You may ask, why should Tibet matter? Why should the resolution of Tibet matter to the international community? I want to remind you today that Tibetans have never compromised in their nonviolent approach to our struggle. The nonviolent principles that we uphold [are] not a public relations exercise, it is deeply rooted in principles and our beliefs and who we are as a people. For the international community, Tibet is a very strong test of all the discourse that we like to engage [in] when it comes to peaceful conflict resolution. We have to hold this discourse beyond classrooms and meeting rooms, and stand behind these principles to send a very clear message to other political movements who may not be as committed as we are to non-violence, saying that non-violence does pay in the end. Principles of peaceful conflict resolution, of peace period, are principles that need to be upheld, not when it’s convenient but when it’s inconvenient, and I think that is the challenge that Tibet is presenting to the international community.
We have spoken earlier since this morning about the notion of courage, and I want to conclude today with these thoughts. I want to salute, first of all, the courage of today’s fellow speakers. I think that their testimony is a true example of human resilience in the face of deep hardship. We’re privileged in the sense that when we talk about courage, we think about the traditional definition where we have to make difficult decisions involving sacrificing our life through personal experience. But the courage that we must show, those of us who live in the free world, is slightly different, it’s a different form of courage. I totally agree today with the statement made by Marina Nemat, where she said, “silence is a weapon of mass destruction”. The courage that we’re asking the international community to have is the courage to speak up in the framework of the mandate that you have, of the role that you have, of the identity that you have. For example, for those of us here who work in the UN system, hold China accountable as a member of the United Nations.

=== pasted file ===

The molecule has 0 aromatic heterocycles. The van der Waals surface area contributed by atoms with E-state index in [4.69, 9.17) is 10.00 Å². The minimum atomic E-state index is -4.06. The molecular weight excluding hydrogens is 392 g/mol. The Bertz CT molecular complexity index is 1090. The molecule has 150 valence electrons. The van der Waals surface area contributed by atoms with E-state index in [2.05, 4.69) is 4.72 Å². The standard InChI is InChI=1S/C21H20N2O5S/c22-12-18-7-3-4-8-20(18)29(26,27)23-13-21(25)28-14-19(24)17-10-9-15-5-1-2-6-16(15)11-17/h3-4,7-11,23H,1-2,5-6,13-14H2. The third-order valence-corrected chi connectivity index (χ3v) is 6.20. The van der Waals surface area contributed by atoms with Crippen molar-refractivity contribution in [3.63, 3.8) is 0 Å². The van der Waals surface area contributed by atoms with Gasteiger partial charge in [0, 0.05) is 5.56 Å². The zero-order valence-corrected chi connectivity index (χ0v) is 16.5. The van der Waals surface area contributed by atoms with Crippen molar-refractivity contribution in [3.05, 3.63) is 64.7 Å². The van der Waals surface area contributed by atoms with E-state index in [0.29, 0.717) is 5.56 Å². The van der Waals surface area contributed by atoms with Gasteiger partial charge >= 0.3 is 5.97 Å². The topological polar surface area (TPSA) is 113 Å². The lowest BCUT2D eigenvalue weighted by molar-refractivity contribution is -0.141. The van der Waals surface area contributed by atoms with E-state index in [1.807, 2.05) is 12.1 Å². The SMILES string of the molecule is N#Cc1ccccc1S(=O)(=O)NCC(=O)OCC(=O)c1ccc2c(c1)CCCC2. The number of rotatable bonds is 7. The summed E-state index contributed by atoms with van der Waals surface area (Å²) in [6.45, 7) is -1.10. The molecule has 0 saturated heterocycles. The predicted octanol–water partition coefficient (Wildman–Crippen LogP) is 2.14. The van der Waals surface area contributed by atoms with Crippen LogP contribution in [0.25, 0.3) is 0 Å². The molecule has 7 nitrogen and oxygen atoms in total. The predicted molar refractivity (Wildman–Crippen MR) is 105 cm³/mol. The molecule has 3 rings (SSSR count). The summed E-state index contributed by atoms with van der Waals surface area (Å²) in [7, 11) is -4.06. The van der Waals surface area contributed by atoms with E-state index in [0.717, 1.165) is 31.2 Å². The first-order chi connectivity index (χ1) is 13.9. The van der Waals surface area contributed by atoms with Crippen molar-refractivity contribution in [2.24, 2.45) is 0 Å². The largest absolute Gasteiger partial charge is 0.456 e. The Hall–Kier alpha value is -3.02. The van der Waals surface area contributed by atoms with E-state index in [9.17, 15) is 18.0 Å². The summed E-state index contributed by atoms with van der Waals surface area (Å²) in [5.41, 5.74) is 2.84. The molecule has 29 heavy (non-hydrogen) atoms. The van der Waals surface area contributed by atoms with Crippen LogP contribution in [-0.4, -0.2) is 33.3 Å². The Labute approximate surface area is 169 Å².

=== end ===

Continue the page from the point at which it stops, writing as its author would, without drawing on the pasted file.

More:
China, as was stated by Navi Pillay, the UN Human Rights High Commissioner, in her statement in November 2012, there are still 12 outstanding requests by special rapporteurs to visit China that have gone without a response. Amongst them is an invitation by China to the Special Rapporteur on Freedom of Religion that dates back to 2004. Nothing has happened since then. China extended that invitation in 2006, the Special Rapporteur tried to confirm a date for the visit; no response. Why can’t we ask China, as a member of the Security Council, of the Human Rights Council, to uphold the highest example of respecting the UN mechanism? That is for people who work within the UN system.
For governments, have the courage to meet people, like the Dalai Lama, who has relinquished his political responsibility to the elected leadership; have the courage to meet him. Have the courage when the Chinese embassy calls you to say, we are an independent government, we are an independent nation, we have the right to decide who we will meet.
For students – and I know many of you here today are students – simple things like sharing the link to websites like solidaritywithtibet.org, which I think will be posted, where we are trying to educate the international community about what’s going on inside Tibet, and challenge China’s tremendous effort to silence the voices of people who are self-immolating by not letting the media travel to Tibetan areas and sentencing people who send news about the self-immolation.
And for those of you who are part of the media, your mandate is to write about the truth, to inform people, and especially when the Chinese government is trying to silence the media not to talk about what’s going on inside Tibet, please do write about what’s going on in Tibet, because people don’t even know what is going on about the self-immolation.
So I want to conclude by making an appeal to you to have the courage to stand and be the change that we want to see happen; have the courage to use the freedom that we have for those of us who don’t. Thank you.